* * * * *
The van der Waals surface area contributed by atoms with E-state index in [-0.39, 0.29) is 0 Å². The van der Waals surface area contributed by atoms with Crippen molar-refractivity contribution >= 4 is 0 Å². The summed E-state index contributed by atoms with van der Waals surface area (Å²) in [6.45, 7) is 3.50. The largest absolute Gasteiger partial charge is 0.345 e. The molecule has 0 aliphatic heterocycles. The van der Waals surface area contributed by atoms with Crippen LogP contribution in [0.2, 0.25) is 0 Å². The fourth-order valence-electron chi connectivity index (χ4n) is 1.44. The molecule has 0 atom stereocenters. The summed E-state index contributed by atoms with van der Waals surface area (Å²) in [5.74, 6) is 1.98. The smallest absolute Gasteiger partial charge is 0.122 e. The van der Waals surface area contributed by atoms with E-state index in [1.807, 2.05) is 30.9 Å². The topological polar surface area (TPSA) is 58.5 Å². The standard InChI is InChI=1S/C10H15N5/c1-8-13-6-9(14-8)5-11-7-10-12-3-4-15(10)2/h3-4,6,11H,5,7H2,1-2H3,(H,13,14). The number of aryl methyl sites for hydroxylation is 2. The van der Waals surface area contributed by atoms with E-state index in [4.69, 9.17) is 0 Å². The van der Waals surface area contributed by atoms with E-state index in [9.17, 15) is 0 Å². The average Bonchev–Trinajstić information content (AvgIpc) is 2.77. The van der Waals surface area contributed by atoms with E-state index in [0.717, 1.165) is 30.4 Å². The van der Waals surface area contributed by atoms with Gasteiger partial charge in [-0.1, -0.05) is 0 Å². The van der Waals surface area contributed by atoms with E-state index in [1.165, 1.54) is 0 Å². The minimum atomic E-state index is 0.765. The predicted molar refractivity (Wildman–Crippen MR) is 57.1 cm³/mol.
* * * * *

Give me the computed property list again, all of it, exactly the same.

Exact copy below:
The van der Waals surface area contributed by atoms with E-state index in [-0.39, 0.29) is 0 Å². The van der Waals surface area contributed by atoms with Crippen molar-refractivity contribution >= 4 is 0 Å². The summed E-state index contributed by atoms with van der Waals surface area (Å²) in [6.45, 7) is 3.50. The largest absolute Gasteiger partial charge is 0.345 e. The molecule has 0 aliphatic heterocycles. The van der Waals surface area contributed by atoms with Crippen LogP contribution in [0.2, 0.25) is 0 Å². The fourth-order valence-electron chi connectivity index (χ4n) is 1.44. The molecule has 0 atom stereocenters. The summed E-state index contributed by atoms with van der Waals surface area (Å²) in [5.74, 6) is 1.98. The smallest absolute Gasteiger partial charge is 0.122 e. The van der Waals surface area contributed by atoms with E-state index in [1.807, 2.05) is 30.9 Å². The topological polar surface area (TPSA) is 58.5 Å². The standard InChI is InChI=1S/C10H15N5/c1-8-13-6-9(14-8)5-11-7-10-12-3-4-15(10)2/h3-4,6,11H,5,7H2,1-2H3,(H,13,14). The number of aryl methyl sites for hydroxylation is 2. The van der Waals surface area contributed by atoms with E-state index in [4.69, 9.17) is 0 Å². The van der Waals surface area contributed by atoms with E-state index in [9.17, 15) is 0 Å². The average Bonchev–Trinajstić information content (AvgIpc) is 2.77. The van der Waals surface area contributed by atoms with E-state index in [0.717, 1.165) is 30.4 Å². The van der Waals surface area contributed by atoms with Gasteiger partial charge in [-0.1, -0.05) is 0 Å². The van der Waals surface area contributed by atoms with E-state index in [1.165, 1.54) is 0 Å². The minimum atomic E-state index is 0.765. The predicted molar refractivity (Wildman–Crippen MR) is 57.1 cm³/mol.